In a case stemming from the handling of a Los Angeles County teen, the state Supreme Court ruled Thursday that child welfare officials can remove an incorrigible child from a home even if the parents have acted responsibly and done what they can to address the problems.
DCFS Remove 17-Year-Old From Mother’s Custody
The unanimous ruling upholds a 2015 decision by the California 2nd District Court of Appeal, which said the Los Angeles County Department of Children and Family Services acted properly in removing a then-17-year-old girl from her mother’s custody — despite the lack of any wrongdoing by the mother.
Mother Reached Out To DCFS And Police For Help
According to court papers, the girl began running away from home at age 14, falsely reported that her mother had abused her, gave birth to a daughter at age 15 and had a second child a few years later. Her mother eventually reached out to law enforcement and DCFS for help, and then arranged for the teen to live with her maternal grandparents. The teen, however, continued to suffer from “anger management issues,” at one point hurling a chair at her grandmother.
Mother Not To Blame For “Incorrigible Behavior”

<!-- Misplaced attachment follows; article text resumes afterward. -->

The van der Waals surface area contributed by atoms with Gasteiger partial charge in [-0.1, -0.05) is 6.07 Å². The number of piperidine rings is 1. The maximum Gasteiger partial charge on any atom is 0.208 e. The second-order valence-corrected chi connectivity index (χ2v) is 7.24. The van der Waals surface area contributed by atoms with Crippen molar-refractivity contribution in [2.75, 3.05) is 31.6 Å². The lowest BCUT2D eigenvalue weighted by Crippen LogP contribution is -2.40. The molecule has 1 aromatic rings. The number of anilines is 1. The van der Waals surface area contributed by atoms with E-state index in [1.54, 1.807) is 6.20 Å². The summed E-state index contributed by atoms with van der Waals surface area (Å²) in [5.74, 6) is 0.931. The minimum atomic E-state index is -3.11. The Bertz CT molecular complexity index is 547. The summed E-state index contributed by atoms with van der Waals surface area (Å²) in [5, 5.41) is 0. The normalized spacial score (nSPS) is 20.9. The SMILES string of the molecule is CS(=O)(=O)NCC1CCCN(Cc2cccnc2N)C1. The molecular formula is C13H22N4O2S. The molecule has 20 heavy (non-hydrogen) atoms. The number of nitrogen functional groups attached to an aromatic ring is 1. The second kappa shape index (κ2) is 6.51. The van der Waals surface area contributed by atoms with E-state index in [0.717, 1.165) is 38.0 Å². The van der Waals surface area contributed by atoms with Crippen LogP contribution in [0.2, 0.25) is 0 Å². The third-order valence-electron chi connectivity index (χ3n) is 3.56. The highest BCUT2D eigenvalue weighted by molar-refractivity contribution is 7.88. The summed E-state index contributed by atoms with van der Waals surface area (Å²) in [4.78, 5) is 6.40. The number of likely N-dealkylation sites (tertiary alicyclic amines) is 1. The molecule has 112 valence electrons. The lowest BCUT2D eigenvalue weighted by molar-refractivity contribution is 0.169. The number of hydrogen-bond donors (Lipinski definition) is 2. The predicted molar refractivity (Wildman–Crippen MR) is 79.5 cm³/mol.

In February 2014, DCFS filed a petition to have the teen named a dependent of the Juvenile Court, which was approved, the ruling states. The teen was moved into foster care, but was ultimately placed back with her grandparents, prompting the girl’s mother to take legal action.
In supporting the county’s actions, the Supreme Court noted that the teen’s mother was not to blame for the girl’s “incorrigible behavior.”
“Behavior The Mother Simply Could Not Control”
” … the record reveals her (the mother’s) concerted, and at times desperate, efforts to protect and discipline (the teen),” according to the ruling.
The court ruled, however, that despite the mother’s efforts, the county was still justified in removing the child, with the teen facing “an ongoing risk of harm based on her increasingly self-destructive behavior, behavior that mother simply could not control.”
Teen Faced Substantial Risk Of Harm
“Whether it was (the teen’s) misbehavior and disobedience, or mother’s inability to supervise or protect (the teen), that initiated this cyclical pattern of conflict, does not matter here,” according to the ruling. “The basis for jurisdiction under (state law) is whether the child is at `substantial risk’ of `serious physical harm or illness.’
In that regard, given the substantial risk of harm that (the teen) faced, there is little question that mother was unable to `adequately’ supervise or protect (the teen) as required under (law).”
“We In No Way Pass Judgement On Mother”
The court noted that in reaching its conclusion, “we in no way pass judgment on mother’s inability to control (the teen’s) incorrigible behavior. … However, when that child’s behavior places her at substantial risk of serious physical harm, and a parent is unable to protect or supervise that child, the juvenile court’s assertion of jurisdiction is authorized under (state law).”
City News Service.
Photo By:Sascha Burkard